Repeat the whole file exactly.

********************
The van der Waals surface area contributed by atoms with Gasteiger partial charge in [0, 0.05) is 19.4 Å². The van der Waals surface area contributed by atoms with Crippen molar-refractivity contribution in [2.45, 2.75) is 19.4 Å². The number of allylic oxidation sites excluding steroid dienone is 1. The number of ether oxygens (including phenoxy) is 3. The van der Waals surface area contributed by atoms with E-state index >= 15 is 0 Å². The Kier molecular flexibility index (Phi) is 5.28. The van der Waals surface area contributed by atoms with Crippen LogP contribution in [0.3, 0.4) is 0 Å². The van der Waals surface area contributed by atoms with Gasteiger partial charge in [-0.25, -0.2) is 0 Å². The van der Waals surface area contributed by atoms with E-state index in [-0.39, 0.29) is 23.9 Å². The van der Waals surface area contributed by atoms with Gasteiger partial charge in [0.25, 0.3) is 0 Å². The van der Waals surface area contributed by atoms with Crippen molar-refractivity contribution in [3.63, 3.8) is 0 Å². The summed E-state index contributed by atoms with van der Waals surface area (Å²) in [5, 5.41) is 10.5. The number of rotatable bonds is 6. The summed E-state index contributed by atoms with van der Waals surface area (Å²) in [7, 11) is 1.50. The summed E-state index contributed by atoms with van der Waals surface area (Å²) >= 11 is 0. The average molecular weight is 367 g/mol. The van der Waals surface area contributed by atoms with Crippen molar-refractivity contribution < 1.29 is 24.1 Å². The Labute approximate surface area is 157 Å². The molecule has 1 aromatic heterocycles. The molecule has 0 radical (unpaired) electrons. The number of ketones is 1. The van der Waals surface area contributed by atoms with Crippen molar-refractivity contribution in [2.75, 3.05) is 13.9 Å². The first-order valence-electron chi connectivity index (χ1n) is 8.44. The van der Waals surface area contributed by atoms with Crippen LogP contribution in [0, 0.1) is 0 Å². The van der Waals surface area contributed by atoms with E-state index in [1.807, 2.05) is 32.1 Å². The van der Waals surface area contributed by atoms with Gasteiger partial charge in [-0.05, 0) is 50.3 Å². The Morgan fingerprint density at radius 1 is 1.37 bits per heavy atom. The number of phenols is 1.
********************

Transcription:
The van der Waals surface area contributed by atoms with Gasteiger partial charge in [0, 0.05) is 19.4 Å². The van der Waals surface area contributed by atoms with Crippen molar-refractivity contribution in [2.45, 2.75) is 19.4 Å². The number of allylic oxidation sites excluding steroid dienone is 1. The number of ether oxygens (including phenoxy) is 3. The van der Waals surface area contributed by atoms with E-state index >= 15 is 0 Å². The Kier molecular flexibility index (Phi) is 5.28. The van der Waals surface area contributed by atoms with Crippen LogP contribution in [0.3, 0.4) is 0 Å². The van der Waals surface area contributed by atoms with Gasteiger partial charge in [-0.25, -0.2) is 0 Å². The van der Waals surface area contributed by atoms with E-state index in [-0.39, 0.29) is 23.9 Å². The van der Waals surface area contributed by atoms with Gasteiger partial charge in [0.25, 0.3) is 0 Å². The van der Waals surface area contributed by atoms with Crippen molar-refractivity contribution in [3.63, 3.8) is 0 Å². The summed E-state index contributed by atoms with van der Waals surface area (Å²) in [5, 5.41) is 10.5. The number of rotatable bonds is 6. The summed E-state index contributed by atoms with van der Waals surface area (Å²) in [7, 11) is 1.50. The summed E-state index contributed by atoms with van der Waals surface area (Å²) >= 11 is 0. The average molecular weight is 367 g/mol. The van der Waals surface area contributed by atoms with Crippen molar-refractivity contribution < 1.29 is 24.1 Å². The Labute approximate surface area is 157 Å². The molecule has 1 aromatic heterocycles. The molecule has 0 radical (unpaired) electrons. The number of ketones is 1. The van der Waals surface area contributed by atoms with Crippen molar-refractivity contribution in [2.75, 3.05) is 13.9 Å². The first-order valence-electron chi connectivity index (χ1n) is 8.44. The van der Waals surface area contributed by atoms with Crippen LogP contribution in [0, 0.1) is 0 Å². The van der Waals surface area contributed by atoms with E-state index in [1.807, 2.05) is 32.1 Å². The van der Waals surface area contributed by atoms with Gasteiger partial charge in [-0.05, 0) is 50.3 Å². The Morgan fingerprint density at radius 1 is 1.37 bits per heavy atom. The number of phenols is 1.